“Jason DeMarte: Garden of Artificial Delights,” an exhibition on view at the U-M Museum of Art, presents an enigmatic world filled with unexpected and unsettling sensory temptations.
In the immersive installation of photographs and wallpaper, Michigan-based photographer Jason DeMarte weaves together detailed images of fauna (birds, caterpillars, and moths) and flora (local plants and flowers). Each scene is set against ominous cloudy skies, which rain melted ice cream, whipped topping, candies, and glossy paint. Overburdened with decorations, the flowers and plants begin to decay, leaving the birds and insects unable to survive for long in this overly sweet environment.
“DeMarte’s illusionistic landscapes recall the long tradition of still life painting in Europe and America, and a rich history of fantasy environments represented in literature and film—from Alice’s Wonderland to Willy Wonka’s chocolate factory,” writes Jennifer Friess, assistant curator of photography at UMMA. “Yet, his images decidedly foreground the complicated visual circumstances of our contemporary moment and provoke us to consider this imagined and oversaturated world as analogous to our own.”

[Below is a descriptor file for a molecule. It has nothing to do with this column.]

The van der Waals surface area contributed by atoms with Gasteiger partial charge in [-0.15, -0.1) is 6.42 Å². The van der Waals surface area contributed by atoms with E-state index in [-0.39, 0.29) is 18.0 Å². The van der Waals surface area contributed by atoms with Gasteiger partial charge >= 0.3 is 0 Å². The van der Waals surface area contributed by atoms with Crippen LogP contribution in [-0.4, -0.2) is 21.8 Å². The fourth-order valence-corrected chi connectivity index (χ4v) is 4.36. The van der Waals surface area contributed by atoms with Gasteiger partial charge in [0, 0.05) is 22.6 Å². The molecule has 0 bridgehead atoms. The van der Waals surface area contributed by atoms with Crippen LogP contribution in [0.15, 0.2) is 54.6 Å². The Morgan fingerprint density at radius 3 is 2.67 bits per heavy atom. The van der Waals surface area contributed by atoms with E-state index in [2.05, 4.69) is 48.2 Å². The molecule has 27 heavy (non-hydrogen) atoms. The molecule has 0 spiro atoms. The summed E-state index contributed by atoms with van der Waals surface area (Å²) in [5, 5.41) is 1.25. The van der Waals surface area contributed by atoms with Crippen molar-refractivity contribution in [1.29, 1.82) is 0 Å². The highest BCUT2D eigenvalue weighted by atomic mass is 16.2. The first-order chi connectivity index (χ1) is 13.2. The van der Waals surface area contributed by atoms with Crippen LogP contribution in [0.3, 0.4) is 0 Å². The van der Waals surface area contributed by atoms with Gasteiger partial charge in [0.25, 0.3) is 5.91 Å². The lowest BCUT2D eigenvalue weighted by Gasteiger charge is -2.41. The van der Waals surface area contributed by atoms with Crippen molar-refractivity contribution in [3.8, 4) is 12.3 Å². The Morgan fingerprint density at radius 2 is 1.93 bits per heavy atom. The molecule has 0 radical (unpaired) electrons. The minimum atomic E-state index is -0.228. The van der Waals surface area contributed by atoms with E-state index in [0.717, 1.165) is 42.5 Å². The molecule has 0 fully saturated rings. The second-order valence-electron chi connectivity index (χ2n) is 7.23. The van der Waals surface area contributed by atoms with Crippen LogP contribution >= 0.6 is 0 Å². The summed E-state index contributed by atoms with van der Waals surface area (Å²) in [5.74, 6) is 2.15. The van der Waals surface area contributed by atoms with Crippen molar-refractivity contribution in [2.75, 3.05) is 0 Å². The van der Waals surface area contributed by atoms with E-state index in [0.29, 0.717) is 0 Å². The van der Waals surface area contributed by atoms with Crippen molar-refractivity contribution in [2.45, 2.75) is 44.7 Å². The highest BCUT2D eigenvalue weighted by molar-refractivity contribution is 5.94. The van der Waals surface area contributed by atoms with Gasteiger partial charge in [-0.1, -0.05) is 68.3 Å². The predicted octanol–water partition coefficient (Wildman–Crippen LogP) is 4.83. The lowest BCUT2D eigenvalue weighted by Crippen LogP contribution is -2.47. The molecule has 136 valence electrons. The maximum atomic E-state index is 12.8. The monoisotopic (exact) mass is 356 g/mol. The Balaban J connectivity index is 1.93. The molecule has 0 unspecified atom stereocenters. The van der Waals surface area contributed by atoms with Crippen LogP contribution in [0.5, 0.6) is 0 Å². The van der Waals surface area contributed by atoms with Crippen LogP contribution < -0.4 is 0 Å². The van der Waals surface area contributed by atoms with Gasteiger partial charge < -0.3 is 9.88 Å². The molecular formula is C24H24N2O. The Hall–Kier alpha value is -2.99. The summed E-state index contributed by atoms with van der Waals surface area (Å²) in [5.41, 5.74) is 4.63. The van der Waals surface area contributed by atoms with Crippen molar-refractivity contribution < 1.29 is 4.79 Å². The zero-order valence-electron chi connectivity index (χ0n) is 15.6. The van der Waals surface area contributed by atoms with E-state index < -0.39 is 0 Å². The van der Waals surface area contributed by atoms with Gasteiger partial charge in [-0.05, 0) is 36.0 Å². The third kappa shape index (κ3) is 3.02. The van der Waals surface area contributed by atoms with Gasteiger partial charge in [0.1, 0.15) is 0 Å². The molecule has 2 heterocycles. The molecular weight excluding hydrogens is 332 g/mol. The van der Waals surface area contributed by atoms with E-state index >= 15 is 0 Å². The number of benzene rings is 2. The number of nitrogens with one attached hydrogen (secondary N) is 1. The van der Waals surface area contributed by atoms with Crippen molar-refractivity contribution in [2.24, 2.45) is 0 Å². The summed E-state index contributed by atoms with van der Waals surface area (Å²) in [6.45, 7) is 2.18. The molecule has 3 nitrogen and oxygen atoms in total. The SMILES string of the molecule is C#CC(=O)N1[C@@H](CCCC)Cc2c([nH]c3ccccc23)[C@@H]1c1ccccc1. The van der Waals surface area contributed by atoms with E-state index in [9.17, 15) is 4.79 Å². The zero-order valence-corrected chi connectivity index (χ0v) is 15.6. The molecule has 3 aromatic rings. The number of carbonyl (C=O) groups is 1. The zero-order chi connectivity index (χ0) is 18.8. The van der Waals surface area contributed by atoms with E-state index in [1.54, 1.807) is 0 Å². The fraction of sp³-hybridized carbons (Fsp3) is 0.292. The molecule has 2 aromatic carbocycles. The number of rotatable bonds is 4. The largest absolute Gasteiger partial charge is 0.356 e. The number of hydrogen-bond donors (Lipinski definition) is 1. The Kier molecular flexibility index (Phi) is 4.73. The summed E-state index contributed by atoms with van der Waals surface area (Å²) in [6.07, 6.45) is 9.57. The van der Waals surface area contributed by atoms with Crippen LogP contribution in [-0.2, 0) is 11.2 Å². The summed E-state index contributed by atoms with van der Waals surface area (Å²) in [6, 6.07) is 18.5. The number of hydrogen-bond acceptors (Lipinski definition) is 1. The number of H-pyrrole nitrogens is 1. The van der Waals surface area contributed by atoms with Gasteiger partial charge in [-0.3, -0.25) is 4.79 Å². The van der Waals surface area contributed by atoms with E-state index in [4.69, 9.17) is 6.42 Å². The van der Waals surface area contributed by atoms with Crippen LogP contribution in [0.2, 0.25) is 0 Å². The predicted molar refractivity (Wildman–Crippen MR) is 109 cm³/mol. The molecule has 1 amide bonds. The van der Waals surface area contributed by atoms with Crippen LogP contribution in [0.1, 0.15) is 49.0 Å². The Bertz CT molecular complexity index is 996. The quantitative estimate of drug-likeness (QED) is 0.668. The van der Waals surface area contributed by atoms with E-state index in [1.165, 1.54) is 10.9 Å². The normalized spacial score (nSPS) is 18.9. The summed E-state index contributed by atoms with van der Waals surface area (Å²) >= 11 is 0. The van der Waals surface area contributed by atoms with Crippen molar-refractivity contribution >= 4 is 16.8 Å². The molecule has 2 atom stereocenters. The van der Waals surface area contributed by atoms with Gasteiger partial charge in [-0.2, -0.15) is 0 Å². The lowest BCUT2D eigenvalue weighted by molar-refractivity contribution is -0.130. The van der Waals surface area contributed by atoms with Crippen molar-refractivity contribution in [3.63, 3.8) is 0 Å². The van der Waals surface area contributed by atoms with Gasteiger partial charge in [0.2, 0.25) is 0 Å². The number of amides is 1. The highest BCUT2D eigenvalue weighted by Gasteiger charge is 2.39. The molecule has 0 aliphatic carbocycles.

“Jason DeMarte: Garden of Artificial Delights” is on view at UMMA June 8–Sept. 1.
On Aug. 11 at 3 p.m. Matthaei Botanical Gardens & Nichols Arboretum curator Dr. David Michener will join exhibition curator Jennifer Friess in the UMMA media gallery for an “In Conversation” event. Michener and Friess will explore connections between the real and imagined elements of DeMarte’s fantastical landscapes and the rich social histories embedded in representations of plant life. The event is free and open to the public, but registration is required. Click here to register.